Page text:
As it happens the stated grounds scales in Hit the Dirt are inconsistent with the troop densities given in the scenarios. Hit the Dirt troop densities are consistent with the recommendations for Unit Frontages in Crossfire, but these imply a ground scale between 1:583 through to 1:1500. That suggests the stated ground scale in Hit the Dirt is nominal at best.

Telescoping Ground Scale

Nikolas Lloyd believes the story is more important than uniform ground scales. For him the ground scale varies on the Crossfire table in the same way the Time Scale varies. When describing a particular table layout he had used, Lloyd said:

Now, in my mind, the scale was not literal, and there was a a long fight covering great distances (half the table) through fields and countryside, which then got funnelled into the village, where the scale was different and the troops much denser on the ground. The bridge was vital, and the features around it detailed and dense: buildings (one with a perfectly rectangular depression outside it: a drained swimming pool?), and the like. In terms of the story of the game, this all worked fine. It involved a para-drop and an armoured column. If the ground scale were literal, then the para-drop was blinking accurate and timely, but if you think of vaguer time scales and ground scales (yes – I think of the ground scale as being just like the time scale: whatever you want it to be) then the story made perfect sense.

Ian Hayward also points out that

When you think about it, most wargames distort some ranges to make things workable (e.g. many Napoleonic games increase musket ranges). Most gamers don’t get upset by this, so I don’t see why having a vague ground scale in Crossfire should upset people too much either.

And finally, Ian also points out that some board games use a nice regular hexagon grid, others use an irregular-area movement system. Most traditional wargames are akin to the former, but Crossfire is more like the latter.

Using this logic certain regions on a Crossfire table, a town for example, might be at 1:300, but other areas such as the surrounding fields may be at 1:600 or more.

Personally I find this a pretty compelling argument. It doesn’t particularly help when converting historical maps into Crossfire tables/maps, but it does explain some apparent inconsistencies on the table.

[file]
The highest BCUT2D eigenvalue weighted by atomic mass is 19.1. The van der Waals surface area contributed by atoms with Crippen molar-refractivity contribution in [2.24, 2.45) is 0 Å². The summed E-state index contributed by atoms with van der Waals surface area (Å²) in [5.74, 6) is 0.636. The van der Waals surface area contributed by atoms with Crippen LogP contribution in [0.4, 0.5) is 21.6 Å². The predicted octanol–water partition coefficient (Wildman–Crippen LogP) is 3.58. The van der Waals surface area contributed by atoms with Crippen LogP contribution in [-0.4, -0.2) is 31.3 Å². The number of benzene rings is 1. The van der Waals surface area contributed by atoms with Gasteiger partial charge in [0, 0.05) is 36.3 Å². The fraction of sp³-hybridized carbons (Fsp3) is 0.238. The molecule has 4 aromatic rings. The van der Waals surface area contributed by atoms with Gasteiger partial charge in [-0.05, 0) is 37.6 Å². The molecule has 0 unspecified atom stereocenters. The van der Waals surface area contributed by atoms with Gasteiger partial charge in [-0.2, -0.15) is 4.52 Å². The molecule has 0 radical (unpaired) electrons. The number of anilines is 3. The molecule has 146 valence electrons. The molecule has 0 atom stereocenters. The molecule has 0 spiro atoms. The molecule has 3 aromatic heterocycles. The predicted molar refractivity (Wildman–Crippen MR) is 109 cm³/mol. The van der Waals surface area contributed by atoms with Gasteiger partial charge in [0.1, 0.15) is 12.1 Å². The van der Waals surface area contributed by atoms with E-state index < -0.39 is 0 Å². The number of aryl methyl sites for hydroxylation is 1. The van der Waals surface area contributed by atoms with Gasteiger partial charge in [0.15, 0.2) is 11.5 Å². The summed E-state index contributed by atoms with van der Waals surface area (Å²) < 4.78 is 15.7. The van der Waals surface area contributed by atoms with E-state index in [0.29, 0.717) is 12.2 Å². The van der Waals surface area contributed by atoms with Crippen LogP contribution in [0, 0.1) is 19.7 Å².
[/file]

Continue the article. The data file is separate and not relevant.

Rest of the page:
Conclusion

The following table summarizes the various possible calculations described above:

Table distance Real distance Ground Scale 1 1/4″ stand width represents … 4′ table edge represents …
1200 mm (4′ table) 400 m (max small arms range) 1:333 11 m 400 m
720 mm (feature to feature with two intervening) 400 m (max small arms range) 1:556 18 m 667 m
1200 mm (4′ table) 700 m (one company frontage) 1:583 19 m 700 m
1800 mm (6′ table) 1,500 m (min two company frontage) 1:833 27 m 1000 m
480 mm (feature to feature with one intervening) 400 m (max small arms range) 1:883 27 m 1000 m
1800 mm (6′ table) 1,800 m (typical two company frontage) 1:1000 32 m 1200 m
32 mm (Squad Width) 40 m (Squad Width) 1:1250 40 m 1500 m
1200 mm (4′ table) 1,500 m (min two company frontage) 1:1250 40 m 1500 m
1200 mm (4′ table) 1,800 m (typical two company frontage) 1:1500 48 m 1800 m
240 mm (feature to feature with zero intervening) 400 m (max small arms range) 1:1667 53 m 2000 m

Although any of these ground scales is both acceptable under the rules and plausible, I favour 1:1000 because it:

  • Is simple to calculate
  • Is in the middle of the range
  • Corresponds exactly to a two company frontage on a 6′ wide table.
  • Gives a ground scale where the physical stand roughly covers the area the squad it represents is meant to occupy.
  • Means effective small arms range (200 m) roughly corresponds to the distance feature to feature with none intervening.
  • Means maximum effective small arms range (400 m) roughly corresponds to the distance from feature to feature with one other feature intervening.

Ground scales outside the range 1:300 to 1:1700 are hard to justify under the rules, hence unlikely.